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Comment by:  J David Jentsch
Submitted 21 November 2006
Posted 22 November 2006
  I recommend the Primary Papers

Moghaddam is correct in arguing that long-term intake of, or exposure to, amphetamine-like drugs produces a spectrum of changes in cortical and subcortical function that underlie cognitive and affective abnormalities that relate to the abuse potential of the drugs, as well as the associated drug-induced psychotic symptoms. This may be particularly true for methamphetamine (Yui et al., 1999). Indeed, Jane Taylor and I proposed 7 years ago now (Jentsch and Taylor, 1999) that dysregulation of frontal cortical function is a common feature of long-term exposure to drugs of abuse; today, this is a phenomenon that is generally accepted as contributing directly to the addictive process (London et al., 2000; Everitt et al., 2001; Robinson and Berridge, 2003; Goldstein and Volkow, 2002; Lubman et al., 2004). In that sense, the concept that amphetamine alters frontal lobe function in important ways relevant to both addictive and psychotic disorders is hardly new.

A separate question touched upon in the article and subsequent discussion is whether either amphetamine or phencyclidine represents a more informative or valid model for schizophrenia and/or its symptoms than the other.

For nearly 60 years, investigators have used amphetamine-like and phencyclidine-like drugs to simulate psychopathological states in human beings and animals that correspond (to varying degrees) with sequelae of schizophrenia. One clear issue that has emerged from the 6 decades of research is that these two drugs produce some similar and some different effects on behavior, which is not surprising, owing to their distinctive pharmacologic and neurochemical mechanisms of action. What is unfortunate is that the apparent differences have led to a history of conflict over which represents the better model for psychotic disorders. In opposition to the overly dogmatic arguments of those in favor of one approach or the other, I argue that we should focus on the commonalities of the action of these two classes of agents to find the mechanisms that will ultimately have the broadest implications for understanding schizophrenia.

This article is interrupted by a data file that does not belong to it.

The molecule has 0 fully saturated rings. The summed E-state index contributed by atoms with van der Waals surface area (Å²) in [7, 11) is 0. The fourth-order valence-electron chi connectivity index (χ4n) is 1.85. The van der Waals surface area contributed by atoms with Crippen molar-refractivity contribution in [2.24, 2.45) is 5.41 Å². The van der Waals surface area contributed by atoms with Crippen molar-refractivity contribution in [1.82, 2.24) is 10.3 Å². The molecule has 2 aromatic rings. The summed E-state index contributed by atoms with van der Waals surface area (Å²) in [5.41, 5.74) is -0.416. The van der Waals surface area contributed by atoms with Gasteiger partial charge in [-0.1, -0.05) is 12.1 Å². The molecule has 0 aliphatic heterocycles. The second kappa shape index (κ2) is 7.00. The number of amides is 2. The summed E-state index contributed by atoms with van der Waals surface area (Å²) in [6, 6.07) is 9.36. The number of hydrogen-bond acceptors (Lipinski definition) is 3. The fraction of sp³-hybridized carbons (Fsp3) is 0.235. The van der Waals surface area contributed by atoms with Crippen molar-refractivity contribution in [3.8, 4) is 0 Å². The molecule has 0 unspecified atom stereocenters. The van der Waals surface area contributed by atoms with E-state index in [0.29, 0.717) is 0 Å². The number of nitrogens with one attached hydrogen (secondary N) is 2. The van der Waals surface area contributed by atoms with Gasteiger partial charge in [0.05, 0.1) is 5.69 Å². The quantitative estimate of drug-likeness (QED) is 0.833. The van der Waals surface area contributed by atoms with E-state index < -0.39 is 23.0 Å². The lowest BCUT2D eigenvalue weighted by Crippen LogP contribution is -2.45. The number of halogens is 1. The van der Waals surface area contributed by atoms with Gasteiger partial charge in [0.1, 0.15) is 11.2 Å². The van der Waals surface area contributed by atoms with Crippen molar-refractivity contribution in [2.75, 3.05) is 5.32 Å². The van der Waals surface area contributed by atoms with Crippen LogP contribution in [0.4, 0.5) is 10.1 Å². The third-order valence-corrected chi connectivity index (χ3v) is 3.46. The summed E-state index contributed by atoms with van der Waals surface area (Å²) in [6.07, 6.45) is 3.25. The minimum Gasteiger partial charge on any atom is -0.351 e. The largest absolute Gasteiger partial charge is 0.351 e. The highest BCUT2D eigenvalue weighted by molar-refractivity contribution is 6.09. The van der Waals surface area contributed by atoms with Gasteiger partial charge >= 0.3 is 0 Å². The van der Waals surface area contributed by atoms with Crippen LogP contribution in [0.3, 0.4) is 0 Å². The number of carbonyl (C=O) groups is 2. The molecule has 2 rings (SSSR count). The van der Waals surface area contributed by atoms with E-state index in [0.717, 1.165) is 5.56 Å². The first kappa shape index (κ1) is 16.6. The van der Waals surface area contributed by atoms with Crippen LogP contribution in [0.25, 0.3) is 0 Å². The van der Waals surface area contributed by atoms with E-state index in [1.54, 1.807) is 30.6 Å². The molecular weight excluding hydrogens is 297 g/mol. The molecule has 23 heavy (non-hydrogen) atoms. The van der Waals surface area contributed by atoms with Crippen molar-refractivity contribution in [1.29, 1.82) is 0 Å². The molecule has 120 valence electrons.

What is clear is that, under the right conditions (dose, route of administration, frequency and duration of exposure, etc.), people who are passively exposed to these drugs or who voluntarily consume them can show psychopathological states that include behavioral dimensions of psychotic disorders; this is markedly different from a drug like nicotine which virtually never does. Although these agents very specifically produce psychopathology of interest to schizophrenia researchers, the “right conditions” required for each to achieve temporary or persistent psychotomimetic effects are not known. For example, it is simply not clear what determines which methamphetamine abusers will develop psychotic symptoms and which will not (is it ethnicity, age of onset, total lifetime dose, underlying genetic risk?).

If we knew what the right conditions were for both drugs and could mimic those in animals, I believe that we would find a common set of neuroadaptations in the prefrontal cortex and its striato-pallido-thalamic targets that represent the final common pathway by which these two otherwise distinct agents dysregulate the normal mental and emotional function of animals and people who are exposed to them. I further propose that, if we knew the right conditions under which cannabis induced psychotic symptoms, it would point to the same pathway. At this nexus, we will additionally discover mechanisms that help to explain the comorbidity between substance abuse and psychotic disorders, as the common features for all of these agents is their abuse liability and psychotomimetic properties.